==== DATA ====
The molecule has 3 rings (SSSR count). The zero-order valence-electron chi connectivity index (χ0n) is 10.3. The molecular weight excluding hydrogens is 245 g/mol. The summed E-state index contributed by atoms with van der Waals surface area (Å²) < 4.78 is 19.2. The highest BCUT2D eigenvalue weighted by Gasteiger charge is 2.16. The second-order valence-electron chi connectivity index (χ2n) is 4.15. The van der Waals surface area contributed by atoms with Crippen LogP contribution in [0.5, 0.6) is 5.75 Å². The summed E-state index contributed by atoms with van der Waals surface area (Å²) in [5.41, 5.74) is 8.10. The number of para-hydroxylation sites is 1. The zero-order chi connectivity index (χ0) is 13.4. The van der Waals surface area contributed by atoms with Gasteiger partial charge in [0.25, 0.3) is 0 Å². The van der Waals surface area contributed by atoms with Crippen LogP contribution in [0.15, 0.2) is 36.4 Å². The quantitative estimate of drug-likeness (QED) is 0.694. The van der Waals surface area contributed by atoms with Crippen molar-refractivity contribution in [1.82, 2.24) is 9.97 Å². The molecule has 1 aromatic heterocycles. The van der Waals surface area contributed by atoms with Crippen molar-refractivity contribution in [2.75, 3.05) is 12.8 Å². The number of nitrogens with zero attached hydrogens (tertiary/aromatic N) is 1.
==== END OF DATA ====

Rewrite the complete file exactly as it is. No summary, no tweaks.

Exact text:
The molecule has 3 rings (SSSR count). The zero-order valence-electron chi connectivity index (χ0n) is 10.3. The molecular weight excluding hydrogens is 245 g/mol. The summed E-state index contributed by atoms with van der Waals surface area (Å²) < 4.78 is 19.2. The highest BCUT2D eigenvalue weighted by Gasteiger charge is 2.16. The second-order valence-electron chi connectivity index (χ2n) is 4.15. The van der Waals surface area contributed by atoms with Crippen LogP contribution in [0.5, 0.6) is 5.75 Å². The summed E-state index contributed by atoms with van der Waals surface area (Å²) in [5.41, 5.74) is 8.10. The number of para-hydroxylation sites is 1. The zero-order chi connectivity index (χ0) is 13.4. The van der Waals surface area contributed by atoms with Gasteiger partial charge in [0.25, 0.3) is 0 Å². The van der Waals surface area contributed by atoms with Crippen LogP contribution in [0.15, 0.2) is 36.4 Å². The quantitative estimate of drug-likeness (QED) is 0.694. The van der Waals surface area contributed by atoms with Crippen molar-refractivity contribution in [1.82, 2.24) is 9.97 Å². The molecule has 1 aromatic heterocycles. The van der Waals surface area contributed by atoms with Crippen molar-refractivity contribution in [2.75, 3.05) is 12.8 Å². The number of nitrogens with zero attached hydrogens (tertiary/aromatic N) is 1.